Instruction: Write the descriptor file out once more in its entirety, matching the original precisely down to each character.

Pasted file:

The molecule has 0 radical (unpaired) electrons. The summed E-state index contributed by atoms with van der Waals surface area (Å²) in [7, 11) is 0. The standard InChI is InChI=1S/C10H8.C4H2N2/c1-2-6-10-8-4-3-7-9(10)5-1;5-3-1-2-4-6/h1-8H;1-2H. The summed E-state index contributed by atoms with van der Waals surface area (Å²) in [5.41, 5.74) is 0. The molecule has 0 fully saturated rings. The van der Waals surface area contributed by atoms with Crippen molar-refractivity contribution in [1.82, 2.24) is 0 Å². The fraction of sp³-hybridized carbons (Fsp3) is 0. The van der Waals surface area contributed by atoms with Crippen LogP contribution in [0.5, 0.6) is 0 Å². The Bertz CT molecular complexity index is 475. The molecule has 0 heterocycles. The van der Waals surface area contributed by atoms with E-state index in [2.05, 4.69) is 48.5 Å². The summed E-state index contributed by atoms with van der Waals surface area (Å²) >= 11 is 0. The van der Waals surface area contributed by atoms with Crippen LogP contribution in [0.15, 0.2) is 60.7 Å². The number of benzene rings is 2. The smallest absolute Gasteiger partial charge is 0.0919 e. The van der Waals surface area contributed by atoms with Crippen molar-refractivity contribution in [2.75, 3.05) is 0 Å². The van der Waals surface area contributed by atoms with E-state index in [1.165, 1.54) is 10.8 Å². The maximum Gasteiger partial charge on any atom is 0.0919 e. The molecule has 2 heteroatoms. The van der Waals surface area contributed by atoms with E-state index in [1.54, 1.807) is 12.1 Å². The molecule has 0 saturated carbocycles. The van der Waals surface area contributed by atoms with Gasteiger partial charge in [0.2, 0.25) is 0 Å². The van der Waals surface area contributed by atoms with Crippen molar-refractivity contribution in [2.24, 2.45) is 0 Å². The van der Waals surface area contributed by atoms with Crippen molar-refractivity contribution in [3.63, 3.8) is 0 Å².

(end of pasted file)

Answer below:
The molecule has 0 radical (unpaired) electrons. The summed E-state index contributed by atoms with van der Waals surface area (Å²) in [7, 11) is 0. The standard InChI is InChI=1S/C10H8.C4H2N2/c1-2-6-10-8-4-3-7-9(10)5-1;5-3-1-2-4-6/h1-8H;1-2H. The summed E-state index contributed by atoms with van der Waals surface area (Å²) in [5.41, 5.74) is 0. The molecule has 0 fully saturated rings. The van der Waals surface area contributed by atoms with Crippen molar-refractivity contribution in [1.82, 2.24) is 0 Å². The fraction of sp³-hybridized carbons (Fsp3) is 0. The van der Waals surface area contributed by atoms with Crippen LogP contribution in [0.5, 0.6) is 0 Å². The Bertz CT molecular complexity index is 475. The molecule has 0 heterocycles. The van der Waals surface area contributed by atoms with E-state index in [2.05, 4.69) is 48.5 Å². The summed E-state index contributed by atoms with van der Waals surface area (Å²) >= 11 is 0. The van der Waals surface area contributed by atoms with Crippen LogP contribution in [0.15, 0.2) is 60.7 Å². The number of benzene rings is 2. The smallest absolute Gasteiger partial charge is 0.0919 e. The van der Waals surface area contributed by atoms with Crippen molar-refractivity contribution in [2.75, 3.05) is 0 Å². The van der Waals surface area contributed by atoms with E-state index in [1.165, 1.54) is 10.8 Å². The maximum Gasteiger partial charge on any atom is 0.0919 e. The molecule has 2 heteroatoms. The van der Waals surface area contributed by atoms with E-state index in [1.54, 1.807) is 12.1 Å². The molecule has 0 saturated carbocycles. The van der Waals surface area contributed by atoms with Gasteiger partial charge in [0.2, 0.25) is 0 Å². The van der Waals surface area contributed by atoms with Crippen molar-refractivity contribution in [2.24, 2.45) is 0 Å². The van der Waals surface area contributed by atoms with Crippen molar-refractivity contribution in [3.63, 3.8) is 0 Å².